This property was historically impacted by releases of large quantities of waste oil.  The waste oil was brought to the site to, ostensibly, heat on-site greenhouses and to be processed and resold.  Remediation of the impacted upland portion of the site has been largely completed under the Massachusetts Contingency Plan.  GZA is finalizing the design and permitting for remediation of a three-acre portion of the wetland area and pond containing visible oil from the surface down to as deep as 14 feet below the surface.  Soil within the wetland consists of a 30-foot deep deposit of peat with very low weight-bearing capacity which poses significant challenges for earthmoving equipment access to remediate the wetland by excavation.  Furthermore, stormwater flow through the wetland increases rapidly with any substantial rain event.  This presents difficult challenges for containing oil sheens and floating separate phase oil that would result from disturbance of the wetland root mat.


GZA developed a “pre-load remediation strategy” for the two acres of vegetated wetland that provides access to the work area as an intrinsic aspect of the proposed method, and avoids disturbing the root mat and minimizes the generation of sheens and floating oil.  The primary goal of the remediation is to eliminate visible oil and other waste oil related contaminants from the biotic zones of the wetland soil and sediment. The pre-load remediation of the vegetated wetland involves placement of an organoclay oil migration barrier, overlain by two to three feet of mineral fill.  The pre-load fill will consolidate the underlying peat and cause the wetland soil surface and pre-load fill to subside. Once sufficient subsidence has been achieved (approximately 1.9 feet) the upper portion of the fill will be removed, and a vegetated wetland will be restored over the residual fill. The one-acre pond will be remediated by hydraulic dredging of approximately 7,000 cubic yards of soft, oily surficial sediment. The dredged sediment slurry will be actively dewatered using filter presses because upland area for equipment staging and material management is very limited. An organoclay barrier will be installed on the dredged subgrade, and sand will be used as replacement benthic habitat.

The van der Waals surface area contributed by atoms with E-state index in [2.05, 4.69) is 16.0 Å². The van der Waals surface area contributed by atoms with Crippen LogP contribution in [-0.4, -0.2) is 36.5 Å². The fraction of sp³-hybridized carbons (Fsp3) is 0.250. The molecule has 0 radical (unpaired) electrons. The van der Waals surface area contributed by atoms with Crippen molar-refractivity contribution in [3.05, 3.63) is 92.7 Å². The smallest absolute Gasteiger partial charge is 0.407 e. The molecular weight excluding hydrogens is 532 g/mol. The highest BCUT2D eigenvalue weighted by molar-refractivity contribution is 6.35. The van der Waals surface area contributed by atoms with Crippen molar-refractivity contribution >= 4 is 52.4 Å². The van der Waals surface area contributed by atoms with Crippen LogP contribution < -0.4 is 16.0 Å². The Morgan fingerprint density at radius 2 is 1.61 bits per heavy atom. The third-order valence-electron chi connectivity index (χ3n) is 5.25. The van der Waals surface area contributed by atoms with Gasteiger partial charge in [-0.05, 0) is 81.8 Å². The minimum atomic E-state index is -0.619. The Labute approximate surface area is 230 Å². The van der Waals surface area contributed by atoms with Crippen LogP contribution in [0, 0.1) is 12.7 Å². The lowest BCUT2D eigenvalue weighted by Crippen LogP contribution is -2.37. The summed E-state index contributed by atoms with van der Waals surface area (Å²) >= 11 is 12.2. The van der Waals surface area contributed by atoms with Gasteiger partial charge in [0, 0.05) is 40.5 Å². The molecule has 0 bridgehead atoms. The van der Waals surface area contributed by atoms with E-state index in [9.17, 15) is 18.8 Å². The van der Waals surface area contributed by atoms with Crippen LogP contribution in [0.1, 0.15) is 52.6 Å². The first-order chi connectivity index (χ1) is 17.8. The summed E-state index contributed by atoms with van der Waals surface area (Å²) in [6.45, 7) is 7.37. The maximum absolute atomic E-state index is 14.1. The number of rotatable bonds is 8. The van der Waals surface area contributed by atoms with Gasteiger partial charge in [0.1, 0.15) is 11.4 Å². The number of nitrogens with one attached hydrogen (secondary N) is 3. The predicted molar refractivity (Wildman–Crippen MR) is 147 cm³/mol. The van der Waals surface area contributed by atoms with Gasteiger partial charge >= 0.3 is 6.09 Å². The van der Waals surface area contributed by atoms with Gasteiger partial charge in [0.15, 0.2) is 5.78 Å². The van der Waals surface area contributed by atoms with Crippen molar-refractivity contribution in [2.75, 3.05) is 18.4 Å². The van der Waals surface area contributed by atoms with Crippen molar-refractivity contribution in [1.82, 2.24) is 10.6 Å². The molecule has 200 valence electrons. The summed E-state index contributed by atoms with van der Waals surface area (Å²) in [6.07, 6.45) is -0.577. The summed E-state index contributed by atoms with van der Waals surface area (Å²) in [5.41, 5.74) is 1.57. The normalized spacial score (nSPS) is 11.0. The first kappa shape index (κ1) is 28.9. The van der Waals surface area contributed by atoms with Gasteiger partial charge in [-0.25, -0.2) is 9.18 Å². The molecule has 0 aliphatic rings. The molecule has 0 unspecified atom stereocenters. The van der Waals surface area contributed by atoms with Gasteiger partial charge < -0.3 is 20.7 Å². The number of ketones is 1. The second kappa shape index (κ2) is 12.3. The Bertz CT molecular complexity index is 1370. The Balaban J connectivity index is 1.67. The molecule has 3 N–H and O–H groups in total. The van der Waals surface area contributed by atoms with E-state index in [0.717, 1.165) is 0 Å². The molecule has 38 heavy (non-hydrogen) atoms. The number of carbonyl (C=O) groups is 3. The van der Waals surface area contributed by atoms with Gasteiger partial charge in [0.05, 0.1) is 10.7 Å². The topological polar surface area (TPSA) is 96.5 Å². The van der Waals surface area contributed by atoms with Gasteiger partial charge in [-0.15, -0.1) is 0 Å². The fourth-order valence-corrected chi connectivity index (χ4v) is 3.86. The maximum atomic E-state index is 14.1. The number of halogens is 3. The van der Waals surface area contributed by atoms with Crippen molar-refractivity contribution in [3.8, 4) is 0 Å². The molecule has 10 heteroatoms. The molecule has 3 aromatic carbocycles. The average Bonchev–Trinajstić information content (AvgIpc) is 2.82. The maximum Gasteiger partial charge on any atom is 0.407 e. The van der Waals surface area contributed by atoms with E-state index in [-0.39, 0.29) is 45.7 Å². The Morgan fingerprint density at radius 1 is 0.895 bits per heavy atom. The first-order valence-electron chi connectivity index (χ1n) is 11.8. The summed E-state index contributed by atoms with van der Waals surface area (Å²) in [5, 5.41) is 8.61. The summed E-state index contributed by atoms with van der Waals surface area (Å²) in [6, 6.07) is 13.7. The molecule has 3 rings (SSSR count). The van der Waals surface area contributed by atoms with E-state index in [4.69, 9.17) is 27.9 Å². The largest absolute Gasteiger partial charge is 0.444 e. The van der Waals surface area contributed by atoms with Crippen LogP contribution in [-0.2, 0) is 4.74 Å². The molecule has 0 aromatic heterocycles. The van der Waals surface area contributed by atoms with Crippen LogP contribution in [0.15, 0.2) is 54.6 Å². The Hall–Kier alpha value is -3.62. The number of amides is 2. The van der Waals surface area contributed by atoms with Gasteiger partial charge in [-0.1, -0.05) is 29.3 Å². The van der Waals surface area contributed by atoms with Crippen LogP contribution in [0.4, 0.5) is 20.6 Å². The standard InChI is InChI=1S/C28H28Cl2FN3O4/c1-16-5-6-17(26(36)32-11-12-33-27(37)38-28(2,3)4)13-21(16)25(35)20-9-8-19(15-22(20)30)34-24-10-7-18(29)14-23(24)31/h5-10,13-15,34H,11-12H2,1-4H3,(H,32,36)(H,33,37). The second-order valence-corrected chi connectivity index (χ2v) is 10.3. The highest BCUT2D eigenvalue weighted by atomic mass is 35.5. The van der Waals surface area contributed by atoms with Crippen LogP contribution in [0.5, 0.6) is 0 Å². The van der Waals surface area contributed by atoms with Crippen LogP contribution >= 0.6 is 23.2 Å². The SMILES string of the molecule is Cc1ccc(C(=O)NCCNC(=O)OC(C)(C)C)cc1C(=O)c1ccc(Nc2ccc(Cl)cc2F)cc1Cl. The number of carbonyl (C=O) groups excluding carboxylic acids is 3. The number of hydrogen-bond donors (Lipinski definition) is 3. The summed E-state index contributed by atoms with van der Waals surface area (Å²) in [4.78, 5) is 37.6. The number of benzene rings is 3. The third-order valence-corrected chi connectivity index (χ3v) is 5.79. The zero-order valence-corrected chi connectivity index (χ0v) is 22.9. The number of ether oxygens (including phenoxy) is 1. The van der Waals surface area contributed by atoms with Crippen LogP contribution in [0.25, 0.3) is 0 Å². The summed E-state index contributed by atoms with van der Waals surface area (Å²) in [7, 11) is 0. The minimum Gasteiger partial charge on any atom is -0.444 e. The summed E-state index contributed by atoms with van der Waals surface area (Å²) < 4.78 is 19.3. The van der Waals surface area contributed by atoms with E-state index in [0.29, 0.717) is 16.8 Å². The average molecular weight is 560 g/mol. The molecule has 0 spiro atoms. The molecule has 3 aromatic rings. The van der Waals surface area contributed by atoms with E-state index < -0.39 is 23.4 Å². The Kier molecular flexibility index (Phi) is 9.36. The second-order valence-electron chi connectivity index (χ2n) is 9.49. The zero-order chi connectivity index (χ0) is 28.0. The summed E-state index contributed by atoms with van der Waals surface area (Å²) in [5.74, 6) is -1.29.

The mineral load fill will provide a work platform for operation of earthmoving equipment. The organoclay barrier and load fill will be placed directly on the root mat, thus avoiding physical disturbance that would generate relatively large quantities of sheen and floating oil. GZA has had pre-application meetings with multiple regulatory agencies and discussions have been favorable toward the proposed remediation.  GZA is currently preparing an Environmental Impact Report (EIR) under the Massachusetts Environmental Policy Act (MEPA)  which is expected to be submitted in October 2019.

Related Insights
Related Insights


The PFAS Dilemma

As the story over Per- and polyfluoroalkyl substances (PFAS) continues to unfold, experts are divided on whether the associated risks amount to overblown hysteria or represent the next big...


Why, and How, To Make Room For Wasps

Working in nature has its risks, but there’s one in particular Blaine Rothauser, senior ecologist at GZA, doesn’t like: Wasps. He explains: “I’m not afraid of rattlesnakes because I’m aware of where...